Ilex spp


European holly, Ilex aquifolium. Source: Danielle Teychenne, published under CC0 Public Domain

Other Names Christ's Thorn, Holy Tree, Hulver, Holme, Holme Chase, bats wings, Aquifolium, Tinne, Black drink plant, evergreen oak, needle-leaf

General Information

Holly is a broad leaved evergreen tree native to Europe. It is most commonly known for its glossy green foliage and bright red berries. This tree can grow up to fifty feet tall, but some varieties only grow about a foot tall.

History and Folklore

Romans sent boughs of holly and gifts to their friends during Saturnalia, a custom which early Christians adopted despite controversy. An edict of the Church of Bracara once forbid Christians to decorate their homes with holly because of its origins as a Pagan practice. In Britain, Druids decorated their homes with holly in the winter to invite sylvan spirits to shelter there [3].

One legend says that holly first sprang from the footsteps of Jesus Christ, with its thorns and red berries representing his suffering and blood [3].

In NeoPagan lore, the Holly King rules the dark half of the year, from the autumn to spring equinox, being strongest at midwinter, while his counterpart and adversary the Oak King is the inverse.


Holly should be planted in a sheltered area in well-drained, fertile soil. It can tolerate some shade, but the more sun it gets, the thicker the foliage will be. It should be planted in early spring and mulched well around the roots. Do not transplant if you can help it. It doesn't like to be transplanted and when you do it may lose its leaves. If you are patient, it may grow back just fine.

Holly bears male and female flowers on different plants. You will need one of each if you want berries and they should be no more than 100 feet apart.

Fertilizing and pruning should be done in the spring. Keep it moist through the summer months, but do not water in the fall and winter. Do not over water. The roots to not appreciate saturation.

Holly planted from seeds take two years to germinate.

Harvesting & Storage

Cut holly as needed. It dries very nicely when hung in a well ventilated area.

Magical Attributes

In traditional English folklore, holly leaves without prickles are masculine in nature, called 'he-holly,' and the more usual, prickled variety is feminine, or 'she-holly' [2]. Holly is associated with Saturn by Nicholas Culpeper [1], and the Mars and the element of fire according to other sources.

Holly can be used in consecration and in spells for material gain, physical revenge, beauty, protection (esp. against lightening), luck and dream magic.

Holly can also be utilized in any ritual relating to death and rebirth, and seasonal mysteries. Because holly burns very hot, it is suitable for any fire festival.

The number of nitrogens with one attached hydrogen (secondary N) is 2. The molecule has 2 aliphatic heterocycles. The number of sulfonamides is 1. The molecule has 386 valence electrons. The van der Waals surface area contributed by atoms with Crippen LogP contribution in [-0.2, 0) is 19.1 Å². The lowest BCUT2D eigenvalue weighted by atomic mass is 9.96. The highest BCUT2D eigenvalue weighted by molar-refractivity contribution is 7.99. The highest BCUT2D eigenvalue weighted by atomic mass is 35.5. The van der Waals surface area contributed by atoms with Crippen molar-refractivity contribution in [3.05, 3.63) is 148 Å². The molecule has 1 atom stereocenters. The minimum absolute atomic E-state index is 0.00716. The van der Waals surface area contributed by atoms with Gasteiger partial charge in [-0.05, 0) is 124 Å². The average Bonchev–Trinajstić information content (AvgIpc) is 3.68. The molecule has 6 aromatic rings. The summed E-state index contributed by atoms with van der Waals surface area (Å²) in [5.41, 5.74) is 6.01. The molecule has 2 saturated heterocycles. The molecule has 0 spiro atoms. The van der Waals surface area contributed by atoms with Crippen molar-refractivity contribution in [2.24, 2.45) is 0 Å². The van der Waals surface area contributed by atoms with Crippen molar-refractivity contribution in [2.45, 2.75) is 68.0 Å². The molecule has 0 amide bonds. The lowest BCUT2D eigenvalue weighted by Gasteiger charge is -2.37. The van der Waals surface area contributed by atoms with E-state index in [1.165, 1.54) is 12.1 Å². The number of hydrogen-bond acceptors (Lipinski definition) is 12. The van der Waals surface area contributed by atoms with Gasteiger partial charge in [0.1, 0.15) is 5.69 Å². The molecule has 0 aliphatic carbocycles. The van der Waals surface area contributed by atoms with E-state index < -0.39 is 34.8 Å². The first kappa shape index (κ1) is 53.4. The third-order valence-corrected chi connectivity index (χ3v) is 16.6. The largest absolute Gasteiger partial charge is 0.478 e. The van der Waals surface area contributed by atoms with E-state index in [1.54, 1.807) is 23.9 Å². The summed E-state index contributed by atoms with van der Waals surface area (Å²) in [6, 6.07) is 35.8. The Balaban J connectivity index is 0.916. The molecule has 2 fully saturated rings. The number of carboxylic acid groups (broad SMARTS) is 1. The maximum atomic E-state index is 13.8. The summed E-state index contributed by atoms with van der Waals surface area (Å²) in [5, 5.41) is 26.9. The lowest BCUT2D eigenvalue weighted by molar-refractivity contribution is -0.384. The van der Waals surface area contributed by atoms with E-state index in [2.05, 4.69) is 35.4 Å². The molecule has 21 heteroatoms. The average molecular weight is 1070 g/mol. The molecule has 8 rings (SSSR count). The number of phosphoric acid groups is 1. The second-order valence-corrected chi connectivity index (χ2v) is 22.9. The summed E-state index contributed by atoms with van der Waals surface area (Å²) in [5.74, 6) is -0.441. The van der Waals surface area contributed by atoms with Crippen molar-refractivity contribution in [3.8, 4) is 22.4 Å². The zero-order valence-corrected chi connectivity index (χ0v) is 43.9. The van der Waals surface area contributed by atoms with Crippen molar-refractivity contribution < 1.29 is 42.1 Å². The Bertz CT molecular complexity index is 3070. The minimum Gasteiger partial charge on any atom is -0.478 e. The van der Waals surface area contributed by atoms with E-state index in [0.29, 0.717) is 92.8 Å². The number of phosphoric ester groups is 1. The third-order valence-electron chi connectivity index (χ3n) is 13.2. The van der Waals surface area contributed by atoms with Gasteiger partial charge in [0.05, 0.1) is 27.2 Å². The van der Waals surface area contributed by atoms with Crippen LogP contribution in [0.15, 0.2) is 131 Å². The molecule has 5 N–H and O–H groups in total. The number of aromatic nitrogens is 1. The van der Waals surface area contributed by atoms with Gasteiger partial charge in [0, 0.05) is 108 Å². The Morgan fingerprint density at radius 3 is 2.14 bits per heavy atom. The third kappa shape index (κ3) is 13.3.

Holly wood makes very good wands which can be used to banish unwanted entities, and command evoked spirits.

Holy planted near a home is said to repel poison and protect from witchcraft and lightening. The wood has the power to tame animals and the flowers to freeze water.

Herbal water made with holly has protective properties.

Holly brought into the home at Yule invites the faerie folk to shelter with you in the cold of winter, but these greens must be burned on imbolc in order to ensure they don't stick around causing trouble all year. But a small branch should be retained and hung outside the house to protect it from lightening.

In the Scottish tradition, holly branches outside the house are considered a strong ward against evil, and it is unlucky to burn holly under any circumstance [2].

Household Use

Holly wood is hard, and very white. It has a good grain for use in a lathe and makes excellent wands. It takes a stain very well. It should be well dried and seasoned before use to prevent warping.

Healing Attributes

Holly is not commonly used by modern herbalists. The fresh berries are poisonous and will cause violent vomiting if ingested. The dried, powdered berries can be used as a styptic.

The leaves contain theobromine which has a weak diuretic effect on the kidneys, and a standard strength infusion can be used to help break a fever [1].

Culinary Use

Although birds like holly berries, they are not healthy for humans or pets.

Holly shoots are good winter fodder for cattle.

Holly sticks are good for rabbits to gnaw, having a tonic and appetite stimulating affect.

Tea is made from the leaves of Ilex Paraguayensis, I. Gongonha and I. Theezans. These act as a blood purifier and diuretic.

1. Culpeper, Nicholas. Culpeper's Color Herbal. Ed. David Potterton. New York, NY: Sterling Pub., 2002. Print.
2. Hatfield, Gabrielle. Hatfield's Herbal: The Secret History of British Plants. London: Penguin, 2008. Print.
3. Johns, C. A. The Forest Trees of Britain. Vol. 2. London: Society for Promoting Christian Knowledge, 1849. Print.

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